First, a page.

Aerial view of the Colorado capitol building dome with clouds at sunset.

Governor Polis, Colorado lawmakers announce $700 million stimulus package

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Derek Draplin | The Center Square

(The Center Square) – Colorado Governor Jared Polis and General Assembly leadership on Wednesday announced a $700 million COVID-19 stimulus package that they say will help boost the state’s economic recovery.

“Colorado will be well-poised to build back faster, build back faster,” the governor said. “I’m proud of our Colorado leaders in working in a bipartisan way to do that.”

Polis said the stimulus will “jump-start Colorado’s recovery,” and the one-time funds will focus on small business relief, infrastructure, support for families, and workforce development.

The $700 million spending plan comes after the state’s budget projections improved for fiscal 2020-21, lawmakers said.

“This stimulus package represents a carefully calculated effort to provide targeted relief to those that need it the most because simply put, Colorado can’t recover economically unless we invest in the long-term health of our communities across Colorado,” said Senate President Leroy Garcia, D-Pueblo.

Senate Minority Leader Chris Holbert, R-Parker, urged his fellow lawmakers to focus on putting people back to work, reopening schools and providing funding for roads and bridges.

“If a bill falls into one of those categories, you will very likely see Senate Republicans joining to get that bill passed with bipartisan support,” he said.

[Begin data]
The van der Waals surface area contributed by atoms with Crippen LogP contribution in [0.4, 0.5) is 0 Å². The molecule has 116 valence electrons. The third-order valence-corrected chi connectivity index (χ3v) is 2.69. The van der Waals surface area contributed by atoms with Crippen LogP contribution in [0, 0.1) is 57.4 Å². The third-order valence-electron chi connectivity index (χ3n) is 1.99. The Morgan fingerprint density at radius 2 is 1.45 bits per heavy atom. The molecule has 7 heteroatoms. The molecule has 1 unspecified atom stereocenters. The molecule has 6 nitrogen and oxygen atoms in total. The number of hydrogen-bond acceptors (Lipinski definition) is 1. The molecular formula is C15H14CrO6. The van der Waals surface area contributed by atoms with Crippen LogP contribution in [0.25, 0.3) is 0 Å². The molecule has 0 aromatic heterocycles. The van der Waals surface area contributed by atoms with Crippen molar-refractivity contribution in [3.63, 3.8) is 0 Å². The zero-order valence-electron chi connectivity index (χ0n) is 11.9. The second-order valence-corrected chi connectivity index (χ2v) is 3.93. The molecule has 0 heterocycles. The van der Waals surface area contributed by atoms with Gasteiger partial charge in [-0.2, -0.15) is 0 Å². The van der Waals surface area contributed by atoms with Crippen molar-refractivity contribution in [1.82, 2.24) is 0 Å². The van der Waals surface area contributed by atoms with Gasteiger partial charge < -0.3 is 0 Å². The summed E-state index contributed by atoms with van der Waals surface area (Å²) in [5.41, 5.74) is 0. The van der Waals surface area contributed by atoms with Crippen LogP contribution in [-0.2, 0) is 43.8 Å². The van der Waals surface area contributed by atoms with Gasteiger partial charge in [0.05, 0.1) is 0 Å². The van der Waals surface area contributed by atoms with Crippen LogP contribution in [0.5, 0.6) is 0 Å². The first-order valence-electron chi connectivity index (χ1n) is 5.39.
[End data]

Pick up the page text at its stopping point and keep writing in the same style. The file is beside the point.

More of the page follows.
For small businesses, the package will extend allowing some restaurants to retain sales taxes, and also proposes a 10% credit for hard costs of hosting events or conferences “to incentivize and retain events” in the state.

The package includes a proposed $170 million for “shovel ready infrastructure projects” in the state’s tourism and wildlife corridors, as well as $50 million to $75 million for expanding broadband.

The proposal also would put millions toward extended learning opportunities for students and funding mental health screenings.

A proposed $20 million to $35 million in grants for diversifying the agricultural sector’s supply chain in the state is included in the package, as well as $10 million to $25 million for wildfire mitigation efforts.

The General Assembly passed COVID-19 relief during the last regular session that concluded in June, and a $290 million relief package during a special session late last year.

On Wednesday, the U.S. House of Representatives gave final passage to a $1.9 trillion federal relief bill, sending it to President Joe Biden’s desk for his signature.

State and local governments in Colorado are expected to receive $6 billion in funding under the federal legislation.